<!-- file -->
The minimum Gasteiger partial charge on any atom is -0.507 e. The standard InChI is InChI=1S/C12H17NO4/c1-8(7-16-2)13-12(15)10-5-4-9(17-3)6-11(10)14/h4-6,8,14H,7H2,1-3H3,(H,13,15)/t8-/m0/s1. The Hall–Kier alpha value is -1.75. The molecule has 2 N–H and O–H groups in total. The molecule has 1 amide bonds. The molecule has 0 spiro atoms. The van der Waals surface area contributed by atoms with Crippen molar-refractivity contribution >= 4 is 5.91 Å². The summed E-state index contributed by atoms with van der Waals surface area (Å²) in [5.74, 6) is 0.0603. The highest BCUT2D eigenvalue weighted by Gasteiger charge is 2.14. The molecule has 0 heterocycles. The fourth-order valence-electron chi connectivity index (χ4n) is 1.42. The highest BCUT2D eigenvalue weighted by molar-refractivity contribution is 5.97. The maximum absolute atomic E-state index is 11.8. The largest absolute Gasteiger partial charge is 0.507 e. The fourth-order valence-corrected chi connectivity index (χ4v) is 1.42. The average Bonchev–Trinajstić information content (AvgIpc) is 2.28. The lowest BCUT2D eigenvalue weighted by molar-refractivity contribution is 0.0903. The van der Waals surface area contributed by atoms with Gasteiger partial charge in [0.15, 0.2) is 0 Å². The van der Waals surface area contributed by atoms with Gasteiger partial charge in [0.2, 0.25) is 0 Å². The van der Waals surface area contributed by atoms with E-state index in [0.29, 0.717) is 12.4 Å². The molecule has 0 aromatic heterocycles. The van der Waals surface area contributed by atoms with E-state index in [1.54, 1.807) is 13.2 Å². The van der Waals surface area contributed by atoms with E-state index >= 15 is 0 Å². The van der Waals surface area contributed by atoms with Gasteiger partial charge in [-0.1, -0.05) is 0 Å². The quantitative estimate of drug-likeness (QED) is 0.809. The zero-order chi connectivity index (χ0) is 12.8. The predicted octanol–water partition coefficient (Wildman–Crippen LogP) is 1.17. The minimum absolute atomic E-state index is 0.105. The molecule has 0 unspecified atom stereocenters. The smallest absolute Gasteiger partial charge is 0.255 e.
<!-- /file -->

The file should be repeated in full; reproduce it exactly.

The minimum Gasteiger partial charge on any atom is -0.507 e. The standard InChI is InChI=1S/C12H17NO4/c1-8(7-16-2)13-12(15)10-5-4-9(17-3)6-11(10)14/h4-6,8,14H,7H2,1-3H3,(H,13,15)/t8-/m0/s1. The Hall–Kier alpha value is -1.75. The molecule has 2 N–H and O–H groups in total. The molecule has 1 amide bonds. The molecule has 0 spiro atoms. The van der Waals surface area contributed by atoms with Crippen molar-refractivity contribution >= 4 is 5.91 Å². The summed E-state index contributed by atoms with van der Waals surface area (Å²) in [5.74, 6) is 0.0603. The highest BCUT2D eigenvalue weighted by Gasteiger charge is 2.14. The molecule has 0 heterocycles. The fourth-order valence-electron chi connectivity index (χ4n) is 1.42. The highest BCUT2D eigenvalue weighted by molar-refractivity contribution is 5.97. The maximum absolute atomic E-state index is 11.8. The largest absolute Gasteiger partial charge is 0.507 e. The fourth-order valence-corrected chi connectivity index (χ4v) is 1.42. The average Bonchev–Trinajstić information content (AvgIpc) is 2.28. The lowest BCUT2D eigenvalue weighted by molar-refractivity contribution is 0.0903. The van der Waals surface area contributed by atoms with Gasteiger partial charge in [0.15, 0.2) is 0 Å². The van der Waals surface area contributed by atoms with Gasteiger partial charge in [0.2, 0.25) is 0 Å². The van der Waals surface area contributed by atoms with E-state index in [0.29, 0.717) is 12.4 Å². The molecule has 0 aromatic heterocycles. The van der Waals surface area contributed by atoms with E-state index in [1.54, 1.807) is 13.2 Å². The van der Waals surface area contributed by atoms with E-state index >= 15 is 0 Å². The van der Waals surface area contributed by atoms with Gasteiger partial charge in [-0.1, -0.05) is 0 Å². The quantitative estimate of drug-likeness (QED) is 0.809. The zero-order chi connectivity index (χ0) is 12.8. The predicted octanol–water partition coefficient (Wildman–Crippen LogP) is 1.17. The minimum absolute atomic E-state index is 0.105. The molecule has 0 unspecified atom stereocenters. The smallest absolute Gasteiger partial charge is 0.255 e.